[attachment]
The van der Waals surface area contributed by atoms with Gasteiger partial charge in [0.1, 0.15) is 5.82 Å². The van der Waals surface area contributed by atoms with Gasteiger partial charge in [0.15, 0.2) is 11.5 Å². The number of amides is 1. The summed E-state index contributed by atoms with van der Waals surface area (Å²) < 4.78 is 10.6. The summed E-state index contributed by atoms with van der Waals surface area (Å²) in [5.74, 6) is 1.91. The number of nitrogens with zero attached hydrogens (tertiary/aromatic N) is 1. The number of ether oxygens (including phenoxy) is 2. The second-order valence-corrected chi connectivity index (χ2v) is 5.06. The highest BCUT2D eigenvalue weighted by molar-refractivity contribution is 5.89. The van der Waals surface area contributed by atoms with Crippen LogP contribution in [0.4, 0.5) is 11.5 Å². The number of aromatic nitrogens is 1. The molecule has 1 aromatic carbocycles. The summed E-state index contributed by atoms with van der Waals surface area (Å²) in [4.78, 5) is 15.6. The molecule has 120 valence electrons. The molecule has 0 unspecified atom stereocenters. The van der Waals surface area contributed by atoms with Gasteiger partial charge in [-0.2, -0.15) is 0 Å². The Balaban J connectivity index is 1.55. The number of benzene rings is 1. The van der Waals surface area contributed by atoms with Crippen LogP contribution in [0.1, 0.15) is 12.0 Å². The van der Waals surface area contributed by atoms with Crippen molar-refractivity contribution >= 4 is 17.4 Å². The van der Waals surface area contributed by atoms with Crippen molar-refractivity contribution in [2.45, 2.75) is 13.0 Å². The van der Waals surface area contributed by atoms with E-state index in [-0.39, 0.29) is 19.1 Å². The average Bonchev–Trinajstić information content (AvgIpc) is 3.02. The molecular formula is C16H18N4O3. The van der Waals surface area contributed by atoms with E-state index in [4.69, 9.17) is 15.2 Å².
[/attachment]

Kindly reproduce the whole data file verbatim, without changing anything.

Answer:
The van der Waals surface area contributed by atoms with Gasteiger partial charge in [0.1, 0.15) is 5.82 Å². The van der Waals surface area contributed by atoms with Gasteiger partial charge in [0.15, 0.2) is 11.5 Å². The number of amides is 1. The summed E-state index contributed by atoms with van der Waals surface area (Å²) < 4.78 is 10.6. The summed E-state index contributed by atoms with van der Waals surface area (Å²) in [5.74, 6) is 1.91. The number of nitrogens with zero attached hydrogens (tertiary/aromatic N) is 1. The number of ether oxygens (including phenoxy) is 2. The second-order valence-corrected chi connectivity index (χ2v) is 5.06. The highest BCUT2D eigenvalue weighted by molar-refractivity contribution is 5.89. The van der Waals surface area contributed by atoms with Crippen LogP contribution in [0.4, 0.5) is 11.5 Å². The number of aromatic nitrogens is 1. The molecule has 1 aromatic carbocycles. The summed E-state index contributed by atoms with van der Waals surface area (Å²) in [4.78, 5) is 15.6. The molecule has 120 valence electrons. The molecule has 0 unspecified atom stereocenters. The van der Waals surface area contributed by atoms with Gasteiger partial charge in [-0.2, -0.15) is 0 Å². The Balaban J connectivity index is 1.55. The number of benzene rings is 1. The van der Waals surface area contributed by atoms with Crippen LogP contribution in [0.1, 0.15) is 12.0 Å². The van der Waals surface area contributed by atoms with Crippen molar-refractivity contribution >= 4 is 17.4 Å². The van der Waals surface area contributed by atoms with Crippen molar-refractivity contribution in [2.45, 2.75) is 13.0 Å². The van der Waals surface area contributed by atoms with E-state index in [-0.39, 0.29) is 19.1 Å². The average Bonchev–Trinajstić information content (AvgIpc) is 3.02. The molecular formula is C16H18N4O3. The van der Waals surface area contributed by atoms with E-state index in [4.69, 9.17) is 15.2 Å².